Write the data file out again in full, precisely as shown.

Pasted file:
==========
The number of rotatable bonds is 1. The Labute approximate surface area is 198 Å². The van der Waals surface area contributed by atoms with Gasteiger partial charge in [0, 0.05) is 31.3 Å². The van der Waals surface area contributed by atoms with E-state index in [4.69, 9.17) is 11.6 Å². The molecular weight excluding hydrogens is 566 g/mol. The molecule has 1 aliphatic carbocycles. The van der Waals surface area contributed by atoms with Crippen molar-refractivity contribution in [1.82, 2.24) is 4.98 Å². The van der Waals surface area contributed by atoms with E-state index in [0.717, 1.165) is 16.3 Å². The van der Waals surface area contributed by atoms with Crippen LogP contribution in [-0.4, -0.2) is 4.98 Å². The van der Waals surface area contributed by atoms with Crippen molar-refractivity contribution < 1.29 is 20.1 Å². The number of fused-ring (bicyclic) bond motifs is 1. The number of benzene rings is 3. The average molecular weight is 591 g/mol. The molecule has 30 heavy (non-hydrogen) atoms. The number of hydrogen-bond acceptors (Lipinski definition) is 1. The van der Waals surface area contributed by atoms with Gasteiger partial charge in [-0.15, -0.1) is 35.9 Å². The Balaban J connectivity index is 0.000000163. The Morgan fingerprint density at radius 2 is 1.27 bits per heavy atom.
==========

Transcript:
The number of rotatable bonds is 1. The Labute approximate surface area is 198 Å². The van der Waals surface area contributed by atoms with Gasteiger partial charge in [0, 0.05) is 31.3 Å². The van der Waals surface area contributed by atoms with E-state index in [4.69, 9.17) is 11.6 Å². The molecular weight excluding hydrogens is 566 g/mol. The molecule has 1 aliphatic carbocycles. The van der Waals surface area contributed by atoms with Crippen molar-refractivity contribution in [1.82, 2.24) is 4.98 Å². The van der Waals surface area contributed by atoms with E-state index in [0.717, 1.165) is 16.3 Å². The van der Waals surface area contributed by atoms with Crippen LogP contribution in [-0.4, -0.2) is 4.98 Å². The van der Waals surface area contributed by atoms with Crippen molar-refractivity contribution < 1.29 is 20.1 Å². The number of fused-ring (bicyclic) bond motifs is 1. The number of benzene rings is 3. The average molecular weight is 591 g/mol. The molecule has 30 heavy (non-hydrogen) atoms. The number of hydrogen-bond acceptors (Lipinski definition) is 1. The van der Waals surface area contributed by atoms with Gasteiger partial charge in [-0.15, -0.1) is 35.9 Å². The Balaban J connectivity index is 0.000000163. The Morgan fingerprint density at radius 2 is 1.27 bits per heavy atom.